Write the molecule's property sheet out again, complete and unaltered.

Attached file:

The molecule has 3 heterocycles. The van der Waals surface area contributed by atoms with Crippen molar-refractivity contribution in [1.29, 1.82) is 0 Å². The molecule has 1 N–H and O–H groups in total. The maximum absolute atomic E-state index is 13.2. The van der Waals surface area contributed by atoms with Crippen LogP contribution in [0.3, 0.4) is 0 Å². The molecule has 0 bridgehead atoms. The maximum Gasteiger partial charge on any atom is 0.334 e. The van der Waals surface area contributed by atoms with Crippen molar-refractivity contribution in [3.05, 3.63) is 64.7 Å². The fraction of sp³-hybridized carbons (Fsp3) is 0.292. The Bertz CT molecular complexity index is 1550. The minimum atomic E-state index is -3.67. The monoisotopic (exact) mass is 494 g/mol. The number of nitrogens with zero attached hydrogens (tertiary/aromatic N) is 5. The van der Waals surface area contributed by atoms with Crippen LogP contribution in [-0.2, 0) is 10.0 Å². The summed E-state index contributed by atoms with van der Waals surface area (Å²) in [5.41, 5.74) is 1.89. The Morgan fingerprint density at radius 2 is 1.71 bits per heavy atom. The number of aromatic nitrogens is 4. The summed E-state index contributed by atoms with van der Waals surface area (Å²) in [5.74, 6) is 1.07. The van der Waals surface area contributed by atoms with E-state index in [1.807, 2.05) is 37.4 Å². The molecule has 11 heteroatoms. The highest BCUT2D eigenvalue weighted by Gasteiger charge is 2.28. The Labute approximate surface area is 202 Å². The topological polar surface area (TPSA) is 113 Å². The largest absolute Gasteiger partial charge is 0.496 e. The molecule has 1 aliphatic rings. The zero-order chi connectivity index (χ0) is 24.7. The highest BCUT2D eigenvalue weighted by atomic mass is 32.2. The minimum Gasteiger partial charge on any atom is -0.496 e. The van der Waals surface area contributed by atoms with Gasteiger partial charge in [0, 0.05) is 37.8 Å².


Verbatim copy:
The molecule has 3 heterocycles. The van der Waals surface area contributed by atoms with Crippen molar-refractivity contribution in [1.29, 1.82) is 0 Å². The molecule has 1 N–H and O–H groups in total. The maximum absolute atomic E-state index is 13.2. The van der Waals surface area contributed by atoms with Crippen LogP contribution in [0.3, 0.4) is 0 Å². The molecule has 0 bridgehead atoms. The maximum Gasteiger partial charge on any atom is 0.334 e. The van der Waals surface area contributed by atoms with Crippen molar-refractivity contribution in [3.05, 3.63) is 64.7 Å². The fraction of sp³-hybridized carbons (Fsp3) is 0.292. The Bertz CT molecular complexity index is 1550. The minimum atomic E-state index is -3.67. The monoisotopic (exact) mass is 494 g/mol. The number of nitrogens with zero attached hydrogens (tertiary/aromatic N) is 5. The van der Waals surface area contributed by atoms with Crippen LogP contribution in [-0.2, 0) is 10.0 Å². The summed E-state index contributed by atoms with van der Waals surface area (Å²) in [5.41, 5.74) is 1.89. The Morgan fingerprint density at radius 2 is 1.71 bits per heavy atom. The number of aromatic nitrogens is 4. The summed E-state index contributed by atoms with van der Waals surface area (Å²) in [5.74, 6) is 1.07. The van der Waals surface area contributed by atoms with E-state index in [1.807, 2.05) is 37.4 Å². The molecule has 11 heteroatoms. The highest BCUT2D eigenvalue weighted by Gasteiger charge is 2.28. The Labute approximate surface area is 202 Å². The topological polar surface area (TPSA) is 113 Å². The largest absolute Gasteiger partial charge is 0.496 e. The molecule has 1 aliphatic rings. The zero-order chi connectivity index (χ0) is 24.7. The highest BCUT2D eigenvalue weighted by atomic mass is 32.2. The minimum Gasteiger partial charge on any atom is -0.496 e. The van der Waals surface area contributed by atoms with Gasteiger partial charge in [0, 0.05) is 37.8 Å².